William Henry Knight

(26 September 1823 - 31 July 1863)

English portrait and genre painter, born in Newbury, Berkshire where his father, John Knight, was a schoolmaster. He was to become a solicitor, but gave up his law studies after two of his paintings were accepted by the annual exhibition of the Society of British Artists. He moved to London in 1855, taking lodgings in Kennington Road, Lambeth, and supporting himself by drawing crayon portraits while studying in the British Museum and in the schools of the Royal Academy.

Following in the footsteps of William Mulready, he became a genre painter, his street scenes and interior scenes often showing children at play. His first contribution to the Royal Academy exhibition was "Boys Playing Draughts in 1846; from that year until 1862, he was a constant exhibitor there. He also showed many pictures at the British Institution.

Many engravings were made from his works. In his 1855, Academy notes, John Ruskin wrote about "The Broken Window": "This picture does not catch the eye at a distance, but, on looking close, there will be found exquisite and careful painting in it." Knight died in 1863, leaving a widow and six children.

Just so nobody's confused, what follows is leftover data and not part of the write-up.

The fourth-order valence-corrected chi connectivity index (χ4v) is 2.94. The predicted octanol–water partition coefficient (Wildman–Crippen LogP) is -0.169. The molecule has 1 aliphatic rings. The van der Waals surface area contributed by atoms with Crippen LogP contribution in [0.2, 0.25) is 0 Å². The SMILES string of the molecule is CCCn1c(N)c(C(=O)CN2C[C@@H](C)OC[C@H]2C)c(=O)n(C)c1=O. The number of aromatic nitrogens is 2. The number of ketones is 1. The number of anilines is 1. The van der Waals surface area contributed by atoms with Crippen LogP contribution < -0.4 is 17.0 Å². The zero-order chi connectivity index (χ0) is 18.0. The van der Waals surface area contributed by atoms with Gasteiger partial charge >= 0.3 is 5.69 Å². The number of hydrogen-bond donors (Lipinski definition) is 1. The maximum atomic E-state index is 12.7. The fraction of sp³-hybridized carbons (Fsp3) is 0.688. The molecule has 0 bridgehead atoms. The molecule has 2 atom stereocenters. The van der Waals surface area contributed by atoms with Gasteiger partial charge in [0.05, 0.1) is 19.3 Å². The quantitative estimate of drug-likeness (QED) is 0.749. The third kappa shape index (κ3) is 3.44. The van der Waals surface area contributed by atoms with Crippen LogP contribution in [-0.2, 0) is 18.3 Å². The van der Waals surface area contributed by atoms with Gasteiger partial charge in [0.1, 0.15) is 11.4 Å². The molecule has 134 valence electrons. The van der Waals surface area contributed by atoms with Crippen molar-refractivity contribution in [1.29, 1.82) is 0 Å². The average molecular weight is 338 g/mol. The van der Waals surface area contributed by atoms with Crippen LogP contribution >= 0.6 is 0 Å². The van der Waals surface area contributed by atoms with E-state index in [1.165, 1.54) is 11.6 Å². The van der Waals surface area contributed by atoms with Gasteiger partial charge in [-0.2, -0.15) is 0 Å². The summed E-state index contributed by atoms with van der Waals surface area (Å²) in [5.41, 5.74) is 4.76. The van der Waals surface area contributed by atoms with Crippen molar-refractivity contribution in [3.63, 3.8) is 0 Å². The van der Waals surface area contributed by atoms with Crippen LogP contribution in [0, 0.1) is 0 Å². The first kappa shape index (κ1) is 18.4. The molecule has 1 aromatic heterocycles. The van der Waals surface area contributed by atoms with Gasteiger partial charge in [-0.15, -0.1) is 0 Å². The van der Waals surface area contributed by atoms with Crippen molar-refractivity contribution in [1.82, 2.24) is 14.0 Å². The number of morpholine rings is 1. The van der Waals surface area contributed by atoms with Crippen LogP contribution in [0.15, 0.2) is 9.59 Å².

Dictionary of national biography (1885)



Among his best works were:
A Christmas Party(1850) - (preparing for blind man's buff)
Time for Play (1853) Boys Snowballing (1853)
The Village School (1857) Knuckle Down (1858)
The Lost Change (1859) Hide and Seek (1860)
The Game of Marbles (1861) An Unexpected Trump (1861)
Rivals to Blondin (1862) The Counterfeit (1862)
The Village Team (1856) In Training for the Derby (1858)
On The Thames (1859) The Young Artist (1861)
Grandfather's Portrait (1860) The Little Messenger (1858)
The Broken Window (1855) - (Engraved for the August 1865, edition of The Art Journal)


KNIGHT, William Henry, a subject painter, was born at Newbury, in Berkshire, in 1823. He was designed for the law, but practised painting as an amateur, and as two of his pictures were accepted by the Society of British Artists, he resolved to become a portrait painter, and in 1845, came to London to practise as such, studying meanwhile at the British Museum, and afterwards at the Royal Academy.

Bryan's Dictionary of Painters and Engravers, 1876




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